Executions in the past, and in Art
On the first day of Art Fair Philippines, the usual suspects in art circles—collectors, critics, artists and art dealers—stayed away from Jose Tence Ruiz’s grim installation which looked like electric chairs set around a giant dark tongue that was actually an enlarged plastic pinipig crunch which some people mistook for President Duterte’s head. The commentary on extrajudicial killings and false news, and on the debate over the return of the death penalty were in plain sight. But as we all know from experience, you can have an elephant in the room yet no one sees it.
On Day 2, many young people sat on the high back chairs out of curiosity. I wondered if they knew about the Bilibid electric chair since the last person to suffer the death penalty, Leo Echagaray, was dispatched in 1999, with lethal injection.
Filipinos, depending on their age, remember different forms of execution. The electric chair was introduced in the Philippines in 1926 by the US colonial government and it was in use until 1932, when Commonwealth president Manuel Quezon stayed all executions under his watch. During the Japanese occupation, decapitation and shooting were the methods of choice. After the War, the electric chair was charged up again, dispatching criminals till 1976 when musketry became the preferred method. Filipinos who lived in the martial law years all remember the execution, in December 1972, of the Chinese drug lord Lim Seng who was dispatched to kingdom come by a military firing squad.
Thrice this month, on the way to the National Museum, I saw students and tourists having their photos taken with the Rizal monument as a backdrop. This made me wonder if they realized that this now manicured park was once the killing fields of Manila. Rizal was shot in the place, known then as Bagumbayan because it was literally a new town outside the walls of Intramuros or Spanish Manila. Many criminals and patriots were executed here either by firing squad or by the garrote, an instrument that has since become synonymous with the evils of the Spanish colonial period.
Before Rizal’s execution in December 1896 there was a period of relative peace in the islands—24 years without any serious uprising against the Spanish. This was marred by Andres Bonifacio who sparked the Philippine Revolution in August 1896. Rizal was one of many implicated in the rebellion and he was executed in Bagumbayan.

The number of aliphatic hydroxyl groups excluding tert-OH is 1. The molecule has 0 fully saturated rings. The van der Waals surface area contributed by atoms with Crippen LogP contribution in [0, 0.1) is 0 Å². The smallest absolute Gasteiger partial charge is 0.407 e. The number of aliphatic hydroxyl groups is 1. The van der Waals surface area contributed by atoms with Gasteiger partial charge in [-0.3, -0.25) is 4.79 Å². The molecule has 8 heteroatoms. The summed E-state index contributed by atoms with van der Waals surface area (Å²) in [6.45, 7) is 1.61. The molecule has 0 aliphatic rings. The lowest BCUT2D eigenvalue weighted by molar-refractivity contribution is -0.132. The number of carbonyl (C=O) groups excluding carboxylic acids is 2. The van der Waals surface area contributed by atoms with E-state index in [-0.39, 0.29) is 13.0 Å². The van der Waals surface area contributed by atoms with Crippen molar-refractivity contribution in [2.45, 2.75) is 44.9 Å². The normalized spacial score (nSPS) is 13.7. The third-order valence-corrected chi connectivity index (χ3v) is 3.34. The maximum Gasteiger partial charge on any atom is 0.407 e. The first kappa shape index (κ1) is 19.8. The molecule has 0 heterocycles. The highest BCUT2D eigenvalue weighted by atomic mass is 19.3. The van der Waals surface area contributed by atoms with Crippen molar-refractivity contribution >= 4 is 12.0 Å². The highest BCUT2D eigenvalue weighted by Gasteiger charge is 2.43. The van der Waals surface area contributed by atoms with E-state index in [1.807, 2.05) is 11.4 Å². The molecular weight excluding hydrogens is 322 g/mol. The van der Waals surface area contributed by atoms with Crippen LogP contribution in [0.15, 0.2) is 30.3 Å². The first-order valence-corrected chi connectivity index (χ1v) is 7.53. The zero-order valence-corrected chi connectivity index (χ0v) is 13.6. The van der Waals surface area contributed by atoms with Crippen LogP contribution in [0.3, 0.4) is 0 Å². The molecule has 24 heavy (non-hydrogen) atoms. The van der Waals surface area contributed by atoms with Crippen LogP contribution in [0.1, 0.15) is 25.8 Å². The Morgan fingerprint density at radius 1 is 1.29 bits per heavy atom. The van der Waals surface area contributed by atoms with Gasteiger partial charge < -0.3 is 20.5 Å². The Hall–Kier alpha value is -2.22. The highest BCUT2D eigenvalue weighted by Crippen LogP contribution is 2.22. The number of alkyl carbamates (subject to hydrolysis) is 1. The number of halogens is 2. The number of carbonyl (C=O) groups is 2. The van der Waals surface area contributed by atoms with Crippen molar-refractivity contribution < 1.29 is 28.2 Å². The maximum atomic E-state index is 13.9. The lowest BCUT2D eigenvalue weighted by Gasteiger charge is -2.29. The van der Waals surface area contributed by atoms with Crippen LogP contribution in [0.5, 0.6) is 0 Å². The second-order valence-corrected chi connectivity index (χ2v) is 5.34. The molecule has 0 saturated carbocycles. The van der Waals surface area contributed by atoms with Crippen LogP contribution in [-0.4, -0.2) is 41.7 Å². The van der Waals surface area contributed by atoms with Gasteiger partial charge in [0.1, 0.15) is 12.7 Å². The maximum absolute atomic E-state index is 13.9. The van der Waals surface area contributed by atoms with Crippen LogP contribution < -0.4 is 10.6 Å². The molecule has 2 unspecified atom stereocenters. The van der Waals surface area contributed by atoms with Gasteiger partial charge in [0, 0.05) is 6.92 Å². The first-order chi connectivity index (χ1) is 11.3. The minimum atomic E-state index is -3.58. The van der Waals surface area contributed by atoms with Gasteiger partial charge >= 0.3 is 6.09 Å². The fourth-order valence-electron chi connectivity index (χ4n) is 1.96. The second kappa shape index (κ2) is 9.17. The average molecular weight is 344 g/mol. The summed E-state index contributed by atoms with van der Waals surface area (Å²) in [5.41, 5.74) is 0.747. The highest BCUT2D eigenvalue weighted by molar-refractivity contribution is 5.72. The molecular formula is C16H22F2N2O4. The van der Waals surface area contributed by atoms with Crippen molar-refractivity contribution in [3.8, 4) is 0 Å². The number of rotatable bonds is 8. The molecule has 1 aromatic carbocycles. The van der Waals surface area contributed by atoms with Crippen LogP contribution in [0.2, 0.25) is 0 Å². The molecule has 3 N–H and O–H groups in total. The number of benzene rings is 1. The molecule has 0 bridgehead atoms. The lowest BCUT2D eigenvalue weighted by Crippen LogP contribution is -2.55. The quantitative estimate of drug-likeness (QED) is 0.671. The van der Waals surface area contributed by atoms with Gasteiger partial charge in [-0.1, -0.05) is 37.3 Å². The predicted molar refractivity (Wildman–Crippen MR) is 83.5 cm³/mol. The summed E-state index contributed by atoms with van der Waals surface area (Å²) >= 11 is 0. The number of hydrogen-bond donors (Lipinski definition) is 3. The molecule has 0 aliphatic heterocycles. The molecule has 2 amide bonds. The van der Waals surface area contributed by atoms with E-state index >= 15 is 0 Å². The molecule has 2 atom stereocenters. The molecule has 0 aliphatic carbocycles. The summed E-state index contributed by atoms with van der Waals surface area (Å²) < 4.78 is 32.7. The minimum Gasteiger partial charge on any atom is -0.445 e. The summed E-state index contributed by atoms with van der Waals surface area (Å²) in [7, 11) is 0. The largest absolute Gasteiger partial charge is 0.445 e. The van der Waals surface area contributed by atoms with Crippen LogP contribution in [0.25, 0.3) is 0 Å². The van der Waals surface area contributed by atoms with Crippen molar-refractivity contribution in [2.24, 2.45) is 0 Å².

Before Rizal, the most memorable executions was that of the three secular Filipino priests: Mariano Gomez, Jose Burgos, and Jacinto Zamora whose necks were broken by the garrote.
Contrary to popular belief, the garrote does not kill slowly by strangulation. Rather, the condemned is made to sit on a bare wooden seat. A metal clamp is fitted snugly around the victim’s covered head in such a way that, with one or two quick turns of the screw by the executioner, the metal clamp breaks the neck of the condemned, producing quick and, theoretically, painless death. Proponents of this method of execution say that the garrote is more humane than its terrible reputation.
Firing squads replaced the garrote, but these could be painfully incompetent—especially when the executioners missed their target, sometimes because they felt guilty, leaving the poor victim alive; so the process is repeated, giving the victim more agony. There were times when the executioners aimed away from the head or heart and hit an arm, a leg or a foot. If they grazed the victim and he fell to the ground, he or she was made to stand up and shot again.
In November 1896, according to the French journalist Henru Turot, an 18-year-old man was shot thrice and did not die. After the third volley the band played a march that signaled the end to the day’s entertainment, and the executioners returned to barracks and the crowd made their way home. Then the military surgeon found out the truth, so he ordered a soldier to place the barrel of his gun in the mouth of the writhing victim and shoot to end his agony.
We have abolished the death penalty. Why bring it back? There are new and better ways of punishing a crime than by hanging, garrote, musketry or electric chair. But why take life so lightly?
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